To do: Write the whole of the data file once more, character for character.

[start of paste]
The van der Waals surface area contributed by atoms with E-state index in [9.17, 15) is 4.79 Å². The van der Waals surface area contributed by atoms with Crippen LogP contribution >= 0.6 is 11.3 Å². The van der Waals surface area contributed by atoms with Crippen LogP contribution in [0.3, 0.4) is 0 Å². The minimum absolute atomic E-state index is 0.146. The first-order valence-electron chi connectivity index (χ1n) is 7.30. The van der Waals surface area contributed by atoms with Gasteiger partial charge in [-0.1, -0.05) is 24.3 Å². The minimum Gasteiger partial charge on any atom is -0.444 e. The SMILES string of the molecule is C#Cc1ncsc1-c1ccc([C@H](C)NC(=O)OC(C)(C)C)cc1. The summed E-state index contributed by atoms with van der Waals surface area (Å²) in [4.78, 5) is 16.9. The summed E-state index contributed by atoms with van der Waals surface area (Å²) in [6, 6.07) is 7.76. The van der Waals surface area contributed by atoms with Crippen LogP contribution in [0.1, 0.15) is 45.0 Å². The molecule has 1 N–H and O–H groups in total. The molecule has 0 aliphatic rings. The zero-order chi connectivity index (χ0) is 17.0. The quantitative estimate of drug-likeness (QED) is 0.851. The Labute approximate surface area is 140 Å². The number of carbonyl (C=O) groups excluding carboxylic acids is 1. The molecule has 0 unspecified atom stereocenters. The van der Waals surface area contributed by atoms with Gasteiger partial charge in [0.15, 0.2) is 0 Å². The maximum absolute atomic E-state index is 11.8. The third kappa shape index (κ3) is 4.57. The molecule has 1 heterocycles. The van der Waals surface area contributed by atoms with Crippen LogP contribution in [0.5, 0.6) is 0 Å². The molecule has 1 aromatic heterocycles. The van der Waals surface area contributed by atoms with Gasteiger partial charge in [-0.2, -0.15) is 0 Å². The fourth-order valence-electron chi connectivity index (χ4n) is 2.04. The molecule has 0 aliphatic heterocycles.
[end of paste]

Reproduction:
The van der Waals surface area contributed by atoms with E-state index in [9.17, 15) is 4.79 Å². The van der Waals surface area contributed by atoms with Crippen LogP contribution >= 0.6 is 11.3 Å². The van der Waals surface area contributed by atoms with Crippen LogP contribution in [0.3, 0.4) is 0 Å². The minimum absolute atomic E-state index is 0.146. The first-order valence-electron chi connectivity index (χ1n) is 7.30. The van der Waals surface area contributed by atoms with Gasteiger partial charge in [-0.1, -0.05) is 24.3 Å². The minimum Gasteiger partial charge on any atom is -0.444 e. The SMILES string of the molecule is C#Cc1ncsc1-c1ccc([C@H](C)NC(=O)OC(C)(C)C)cc1. The summed E-state index contributed by atoms with van der Waals surface area (Å²) in [4.78, 5) is 16.9. The summed E-state index contributed by atoms with van der Waals surface area (Å²) in [6, 6.07) is 7.76. The van der Waals surface area contributed by atoms with Crippen LogP contribution in [0.1, 0.15) is 45.0 Å². The molecule has 1 N–H and O–H groups in total. The molecule has 0 aliphatic rings. The zero-order chi connectivity index (χ0) is 17.0. The quantitative estimate of drug-likeness (QED) is 0.851. The Labute approximate surface area is 140 Å². The number of carbonyl (C=O) groups excluding carboxylic acids is 1. The molecule has 0 unspecified atom stereocenters. The van der Waals surface area contributed by atoms with Gasteiger partial charge in [0.15, 0.2) is 0 Å². The maximum absolute atomic E-state index is 11.8. The third kappa shape index (κ3) is 4.57. The molecule has 1 heterocycles. The van der Waals surface area contributed by atoms with Crippen LogP contribution in [0.5, 0.6) is 0 Å². The molecule has 1 aromatic heterocycles. The van der Waals surface area contributed by atoms with Gasteiger partial charge in [-0.2, -0.15) is 0 Å². The fourth-order valence-electron chi connectivity index (χ4n) is 2.04. The molecule has 0 aliphatic heterocycles.